Most of us ask our best friends to be our maids of honor, our road trip companions, or double date partners. That was never the case for longtime buddies Christopher John Boyce (above left) and Andrew Daulton Lee (above right), whose friendship began in high school and would eventually take them to federal prison cells. While the pair did their fair share of partying—booze and drugs were part of the routine—they were also American traitors, and allied with the country’s Cold War enemies: the Soviet Union. Their outrageous adventure is chronicled in the national bestseller, The Falcon and the Snowman—a book that eventually inspired the 1985 hit film of the same name.
After his father got him a gig with the CIA, Boyce’s sky-high IQ earned him top security clearance for the “Black Vault,” a heavily guarded complex within the CIA compound. It was through this room that government secrets, gathered by U.S. satellites, passed—and landed right in Boyce's hands. The farthest thing from an American patriot, Chris wanted to sell the intelligence to the Russian Embassy. All he needed was his drug-dealing sidekick, Lee, to put him in touch with the right people.
What would follow is the stuff of a le Carré thriller—complete with code names and Bond-like spy gadgets—as the two best friends became Russian spies and American turncoats. Robert Lindsey details the Boyce and Lee's traitorous acts in his book, The Falcon and the Snowman.
Read on for an excerpt from The Falcon and the Snowman, and then download the book.
Honoring his multiple pledges of secrecy, Chris at first did not mention to friends his new job in the vault. But after a while, as the weekly round of drug parties went on as usual, Chris began to drop hints to Daulton about it. At first, he said that he had a new assignment he couldn’t discuss; then one night he casually mentioned to Daulton that he’d been to the local headquarters in the basement of the Tishman Building near International Airport that day, but said slyly he couldn’t say anything more about it. After Chris rented a small cottage not far from the TRW plant, he tantalized his friend with another hint: TRW, he said, had made him get a telephone because he had a new job that gave him more responsibility. Daulton, ever curious, pressed his friend to explain what was going on. All he got was knowing smiles and once an enigmatic reply: “I’m working with birds.”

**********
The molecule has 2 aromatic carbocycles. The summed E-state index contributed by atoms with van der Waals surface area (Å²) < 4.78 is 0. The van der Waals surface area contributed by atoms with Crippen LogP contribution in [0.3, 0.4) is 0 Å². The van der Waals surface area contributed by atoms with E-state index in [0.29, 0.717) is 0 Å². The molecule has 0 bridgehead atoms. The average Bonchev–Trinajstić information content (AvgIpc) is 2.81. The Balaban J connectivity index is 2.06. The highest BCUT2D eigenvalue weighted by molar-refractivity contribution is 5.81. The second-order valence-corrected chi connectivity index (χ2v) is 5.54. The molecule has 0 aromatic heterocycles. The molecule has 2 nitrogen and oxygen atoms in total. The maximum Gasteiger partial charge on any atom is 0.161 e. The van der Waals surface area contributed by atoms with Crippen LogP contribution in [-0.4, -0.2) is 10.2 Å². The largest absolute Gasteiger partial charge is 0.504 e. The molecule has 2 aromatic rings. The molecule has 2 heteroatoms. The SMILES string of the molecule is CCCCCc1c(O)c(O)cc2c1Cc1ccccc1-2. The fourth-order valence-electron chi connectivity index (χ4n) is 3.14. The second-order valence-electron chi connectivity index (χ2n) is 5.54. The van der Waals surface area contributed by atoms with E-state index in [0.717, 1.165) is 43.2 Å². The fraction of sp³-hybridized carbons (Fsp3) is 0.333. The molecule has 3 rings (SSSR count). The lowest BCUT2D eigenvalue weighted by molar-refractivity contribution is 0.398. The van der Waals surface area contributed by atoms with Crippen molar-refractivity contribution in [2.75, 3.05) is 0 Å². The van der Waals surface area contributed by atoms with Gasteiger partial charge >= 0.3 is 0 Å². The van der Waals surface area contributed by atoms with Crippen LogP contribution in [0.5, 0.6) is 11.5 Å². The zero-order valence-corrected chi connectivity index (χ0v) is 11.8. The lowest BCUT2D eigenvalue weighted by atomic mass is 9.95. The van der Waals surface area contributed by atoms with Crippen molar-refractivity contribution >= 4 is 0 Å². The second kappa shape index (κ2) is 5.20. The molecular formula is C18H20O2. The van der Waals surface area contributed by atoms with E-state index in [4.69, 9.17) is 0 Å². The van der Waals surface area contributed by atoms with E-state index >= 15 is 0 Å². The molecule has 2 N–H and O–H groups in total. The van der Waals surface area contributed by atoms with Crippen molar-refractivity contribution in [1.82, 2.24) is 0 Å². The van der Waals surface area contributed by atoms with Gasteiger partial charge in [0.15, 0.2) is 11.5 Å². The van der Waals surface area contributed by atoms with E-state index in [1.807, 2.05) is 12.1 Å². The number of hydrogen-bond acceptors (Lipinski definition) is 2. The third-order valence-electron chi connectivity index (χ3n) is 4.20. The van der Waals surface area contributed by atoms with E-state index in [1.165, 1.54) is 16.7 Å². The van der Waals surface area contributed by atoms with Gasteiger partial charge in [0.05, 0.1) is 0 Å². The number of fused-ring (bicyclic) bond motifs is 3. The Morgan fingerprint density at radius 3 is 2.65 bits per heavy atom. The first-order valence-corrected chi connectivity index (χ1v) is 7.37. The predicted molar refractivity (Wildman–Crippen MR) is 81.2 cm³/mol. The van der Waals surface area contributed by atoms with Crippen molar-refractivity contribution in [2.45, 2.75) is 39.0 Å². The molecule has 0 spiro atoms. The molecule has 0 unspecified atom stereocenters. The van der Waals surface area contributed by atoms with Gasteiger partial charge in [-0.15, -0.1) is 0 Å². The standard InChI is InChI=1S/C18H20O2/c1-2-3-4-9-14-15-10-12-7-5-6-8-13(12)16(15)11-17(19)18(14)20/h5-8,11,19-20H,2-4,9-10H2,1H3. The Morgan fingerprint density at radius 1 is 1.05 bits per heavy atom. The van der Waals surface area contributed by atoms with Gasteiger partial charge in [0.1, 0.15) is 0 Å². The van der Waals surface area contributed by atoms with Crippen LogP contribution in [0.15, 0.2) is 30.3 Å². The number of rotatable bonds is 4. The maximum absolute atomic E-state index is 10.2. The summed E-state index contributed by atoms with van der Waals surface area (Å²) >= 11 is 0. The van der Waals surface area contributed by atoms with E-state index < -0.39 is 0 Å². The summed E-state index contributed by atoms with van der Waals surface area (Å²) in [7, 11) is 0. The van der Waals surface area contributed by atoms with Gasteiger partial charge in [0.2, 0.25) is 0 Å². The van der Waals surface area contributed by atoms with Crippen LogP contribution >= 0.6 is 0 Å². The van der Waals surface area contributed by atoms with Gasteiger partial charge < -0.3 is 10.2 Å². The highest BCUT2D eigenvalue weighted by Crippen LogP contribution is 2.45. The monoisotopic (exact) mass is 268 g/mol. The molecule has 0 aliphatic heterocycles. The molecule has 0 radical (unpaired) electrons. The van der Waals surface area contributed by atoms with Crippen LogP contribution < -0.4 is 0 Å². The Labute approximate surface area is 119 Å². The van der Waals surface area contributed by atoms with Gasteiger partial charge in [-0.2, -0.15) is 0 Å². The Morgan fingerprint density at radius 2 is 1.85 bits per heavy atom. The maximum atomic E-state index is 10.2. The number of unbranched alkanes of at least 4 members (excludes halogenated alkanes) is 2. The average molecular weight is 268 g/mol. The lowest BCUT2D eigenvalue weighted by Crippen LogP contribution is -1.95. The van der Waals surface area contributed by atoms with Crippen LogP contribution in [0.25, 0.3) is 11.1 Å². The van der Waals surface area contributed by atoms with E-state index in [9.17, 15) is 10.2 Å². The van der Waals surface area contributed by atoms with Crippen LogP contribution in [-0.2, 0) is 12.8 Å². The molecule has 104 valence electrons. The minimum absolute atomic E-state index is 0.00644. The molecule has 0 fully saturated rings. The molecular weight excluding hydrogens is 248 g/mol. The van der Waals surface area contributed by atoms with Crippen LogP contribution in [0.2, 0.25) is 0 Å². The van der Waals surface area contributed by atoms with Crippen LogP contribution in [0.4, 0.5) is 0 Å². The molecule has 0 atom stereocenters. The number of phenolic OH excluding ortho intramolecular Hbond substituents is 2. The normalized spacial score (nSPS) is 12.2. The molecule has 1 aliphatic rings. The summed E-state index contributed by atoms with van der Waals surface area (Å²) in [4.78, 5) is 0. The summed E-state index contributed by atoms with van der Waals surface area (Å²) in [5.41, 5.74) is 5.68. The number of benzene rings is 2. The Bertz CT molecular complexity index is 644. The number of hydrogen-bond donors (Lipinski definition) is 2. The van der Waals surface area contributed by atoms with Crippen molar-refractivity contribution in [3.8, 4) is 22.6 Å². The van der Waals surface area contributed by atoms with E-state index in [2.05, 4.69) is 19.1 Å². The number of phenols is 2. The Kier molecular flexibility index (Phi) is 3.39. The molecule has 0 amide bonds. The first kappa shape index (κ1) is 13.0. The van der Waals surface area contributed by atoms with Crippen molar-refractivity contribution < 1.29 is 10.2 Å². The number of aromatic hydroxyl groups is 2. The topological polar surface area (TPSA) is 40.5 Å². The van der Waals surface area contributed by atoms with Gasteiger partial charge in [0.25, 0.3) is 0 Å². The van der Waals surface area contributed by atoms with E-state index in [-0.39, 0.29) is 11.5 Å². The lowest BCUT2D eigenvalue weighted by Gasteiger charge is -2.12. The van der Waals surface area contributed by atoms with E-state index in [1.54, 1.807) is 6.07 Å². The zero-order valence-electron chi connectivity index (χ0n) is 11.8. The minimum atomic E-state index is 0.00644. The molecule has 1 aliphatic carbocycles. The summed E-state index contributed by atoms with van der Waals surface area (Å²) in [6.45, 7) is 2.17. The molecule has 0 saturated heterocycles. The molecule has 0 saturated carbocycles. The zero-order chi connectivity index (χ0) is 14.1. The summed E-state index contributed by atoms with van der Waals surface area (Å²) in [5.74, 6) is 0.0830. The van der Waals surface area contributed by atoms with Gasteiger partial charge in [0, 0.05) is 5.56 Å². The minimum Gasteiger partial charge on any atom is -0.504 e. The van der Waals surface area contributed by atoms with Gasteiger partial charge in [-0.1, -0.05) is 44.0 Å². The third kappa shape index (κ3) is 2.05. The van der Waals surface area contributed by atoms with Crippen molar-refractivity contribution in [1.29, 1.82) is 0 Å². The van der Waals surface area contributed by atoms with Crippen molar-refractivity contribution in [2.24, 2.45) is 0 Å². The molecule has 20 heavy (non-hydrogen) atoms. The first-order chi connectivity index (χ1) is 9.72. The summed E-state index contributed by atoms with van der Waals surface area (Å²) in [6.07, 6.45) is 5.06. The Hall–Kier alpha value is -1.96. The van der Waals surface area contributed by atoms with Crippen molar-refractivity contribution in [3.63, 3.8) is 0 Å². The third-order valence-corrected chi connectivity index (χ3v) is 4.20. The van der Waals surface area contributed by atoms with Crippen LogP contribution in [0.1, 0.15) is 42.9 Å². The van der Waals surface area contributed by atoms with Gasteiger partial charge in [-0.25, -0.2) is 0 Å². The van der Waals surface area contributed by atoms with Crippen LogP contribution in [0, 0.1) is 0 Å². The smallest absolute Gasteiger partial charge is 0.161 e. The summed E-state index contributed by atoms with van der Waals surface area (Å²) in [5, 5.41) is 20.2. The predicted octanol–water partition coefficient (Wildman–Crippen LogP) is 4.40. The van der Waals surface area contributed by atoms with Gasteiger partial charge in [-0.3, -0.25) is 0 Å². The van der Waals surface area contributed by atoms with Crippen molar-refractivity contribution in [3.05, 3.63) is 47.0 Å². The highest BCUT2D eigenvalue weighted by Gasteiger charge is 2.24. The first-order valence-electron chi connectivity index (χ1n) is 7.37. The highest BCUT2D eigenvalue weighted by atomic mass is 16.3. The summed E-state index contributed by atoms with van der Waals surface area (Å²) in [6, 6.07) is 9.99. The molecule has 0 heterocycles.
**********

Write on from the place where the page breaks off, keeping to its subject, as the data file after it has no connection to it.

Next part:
By the beginning of 1975 there was no doubt where Daulton was in life: he was fully submerged in the drug culture and hypnotized by its easy life. Chris, on the other hand, was trying to inhabit two universes. By day he played his role in the high-stakes game of espionage-from-space. By night he rejoined the bored youths of Palos Verdes and Daulton’s loutish cadre of jobless drug cronies from the beach cities north of The Hill, partying and getting high. Ostensibly, the two friends were as different as the sun and the moon. Chris was intense, hardworking, an introspective young man who his parents said was going to become a lawyer: Daulton was by now the self-styled racketeer, with long unkempt hair and a scruffy goatee, who sometimes carried a gun, talked in a swagger and gave away drugs to addict the unaddicted.
One Saturday night in January, there was another party at Daulton’s home. As usual, beer, pot and cocaine were supplied by the generous host.
After midnight, everybody had left except Chris. He and Daulton were complaining about the world they had inherited—about Watergate, Vietnam, air pollution, corruption in big business and government, and other assorted perceived evils. Daulton saw in these evils a larger force that was the source of his own problems. Political crooks like Nixon were beating the law, but not he, even though selling drugs was a victimless crime that filled a legitimate public need. “It’s a hell of a lot better than people who go on welfare,” he declared smugly. He complained again how the courts were hassling him, trying to send him back to jail for a victimless crime. But, he told Chris emphatically, he wasn’t going back.